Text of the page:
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electric vehicle charging

We would like to think that many of the better trends and changes that have taken place in how we live have been determined by logic and governed by choice. The sad reality is that many of our preferences as  a society are not organic or even the best choice when put under a microscope.

Our choices or how we handle a problem often fall short. Outside influences such as politics and money often override what is best for us overall. 

If this were not the case the world might be a much better place to live. It is not uncommon for those with an agenda to shape our future. Today this is evident in the area of electric vehicles (EVs) and how they are being touted as the answer to our environmental woes. While there is an argument that EVs do have a role in certain areas of our transportation infrastructure, the idea they will solve our problems is ludicrous.

It seems the decision to move rapidly towards EVs is being chosen for us and those in power are determining EV demand. This is being done by the carrot and stick method. This is a technique that achieves the desired actions from others by offering a reward (carrot) and a negative consequence  by smacking them with a stick. Pain and negative sanctions can be strong motivators. 

In this case, the stick is the new rules proposed by the EPA and White House to tighten carbon emissions. These aggressive tailpipe emissions standards will impact car model years 2027 through 2032. While the White House touts the changes will result in carbon emission reductions of nearly 10 billion tons by 2055 as well as save consumers an average of $12,000 

EVs Still Charged By Electricity From Fossil Fuel

As a strong environmentalist, I get tired "of hearing that EVs are good for the environment. While my stand may rile those promoting EVs my attitude towards the four-door pickups driven by average citizens may anger and appall others. The fact is vehicle manufacturers maximize profits by prioritizing these big-ticket gas guzzlers. These trucks are not used for work and should carry a heavy "poor mileage tax." High-horsepower petroleum vehicles that fill our streets with engines able to get from stoplight to stoplight in the blink of an eye and the huge low MPG vehicles often occupied by one person are the bane of environmentalists.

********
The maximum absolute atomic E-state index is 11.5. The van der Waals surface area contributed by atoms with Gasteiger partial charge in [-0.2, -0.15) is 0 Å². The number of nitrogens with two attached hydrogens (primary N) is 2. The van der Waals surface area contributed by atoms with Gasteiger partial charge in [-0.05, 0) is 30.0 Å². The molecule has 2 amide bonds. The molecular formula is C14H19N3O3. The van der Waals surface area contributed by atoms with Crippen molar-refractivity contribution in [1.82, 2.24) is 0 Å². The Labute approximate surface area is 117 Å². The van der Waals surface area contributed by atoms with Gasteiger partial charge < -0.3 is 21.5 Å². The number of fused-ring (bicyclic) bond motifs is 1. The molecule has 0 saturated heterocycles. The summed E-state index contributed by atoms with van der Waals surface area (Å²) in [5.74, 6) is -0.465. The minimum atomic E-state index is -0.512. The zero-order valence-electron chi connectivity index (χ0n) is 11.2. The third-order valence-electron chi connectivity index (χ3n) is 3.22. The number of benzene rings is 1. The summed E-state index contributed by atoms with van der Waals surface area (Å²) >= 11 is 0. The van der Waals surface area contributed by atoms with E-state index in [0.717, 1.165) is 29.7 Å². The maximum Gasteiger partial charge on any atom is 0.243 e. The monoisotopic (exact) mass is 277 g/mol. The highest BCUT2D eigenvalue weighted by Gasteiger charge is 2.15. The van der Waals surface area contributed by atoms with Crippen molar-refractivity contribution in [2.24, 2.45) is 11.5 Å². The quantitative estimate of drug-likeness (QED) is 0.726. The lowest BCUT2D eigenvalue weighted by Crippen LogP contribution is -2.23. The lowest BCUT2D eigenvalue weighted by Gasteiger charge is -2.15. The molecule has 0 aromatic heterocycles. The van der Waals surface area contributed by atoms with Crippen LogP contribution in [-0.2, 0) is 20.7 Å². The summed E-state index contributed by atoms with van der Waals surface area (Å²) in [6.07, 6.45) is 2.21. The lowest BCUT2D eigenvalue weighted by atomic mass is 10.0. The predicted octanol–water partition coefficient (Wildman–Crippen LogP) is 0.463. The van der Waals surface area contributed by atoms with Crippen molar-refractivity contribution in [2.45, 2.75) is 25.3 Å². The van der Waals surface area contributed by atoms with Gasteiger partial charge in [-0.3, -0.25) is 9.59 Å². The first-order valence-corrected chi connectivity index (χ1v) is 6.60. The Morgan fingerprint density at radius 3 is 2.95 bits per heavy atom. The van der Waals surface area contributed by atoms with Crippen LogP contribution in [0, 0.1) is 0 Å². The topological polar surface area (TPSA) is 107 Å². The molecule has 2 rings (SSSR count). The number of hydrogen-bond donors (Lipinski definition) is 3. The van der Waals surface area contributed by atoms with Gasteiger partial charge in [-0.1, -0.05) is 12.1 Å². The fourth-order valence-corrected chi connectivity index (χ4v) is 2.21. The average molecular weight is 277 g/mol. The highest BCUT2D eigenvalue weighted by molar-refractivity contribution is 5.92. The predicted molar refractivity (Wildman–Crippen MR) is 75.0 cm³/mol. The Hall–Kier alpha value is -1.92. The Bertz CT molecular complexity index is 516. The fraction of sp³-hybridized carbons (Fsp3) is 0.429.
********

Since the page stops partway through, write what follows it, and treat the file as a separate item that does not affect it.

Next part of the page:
Gas Guzzlers Are Often Used As Family Cars

An argument can be made that policies incentivizing electric-car production will lead to the creation of more carbon emissions during coming years than if we were to instead encourage the use of efficient gasoline engines. Electricity demand is still rising across the world, most nuclear plants getting very old, and the most ecologically friendly sources are running full out. This means the slack is being taken up by fossil-fuel-generated plants. Under the idea of, last in first out, this would mean that almost all the juice being pumped into EVs comes from fossil-fuel-generated juice.

To make matters worse, other issues exist. Below are a few comments, or parts of comments, about EVs that have been gathered from different articles. I have not fully researched all these but they do add to my doubts about these vehicles.

*The Greenwashing Industrial Complex is one of the evilest and most fraudulent scams of the 21st century. The pollution and environmental destruction created by the manufacturing and disposal of EV batteries, and also the magnets for power-generating windmills, is 10X worse than pollution created by fossil-fuel vehicles.

*In Germany about 40% of the energy mix is produced by coal and 30% by renewables - a mid-sized electric car must be driven for 125,000 km, on average, to break even with a diesel car, and 60,000 km compared to a petrol car. The case is similar in the U.S. but less pronounced in nuclear-powered France

*Battery production causes more environmental damage than carbon emissions alone. Consider dust, fumes, wastewater, and other environmental impacts from cobalt mining in the Democratic Republic of the Congo; water shortages and toxic spills from lithium mining in Latin America, which can alter ecosystems and hurt local communities; a heavily polluted river due to nickel mining in Russia; or air pollution in northeastern China, as mentioned above.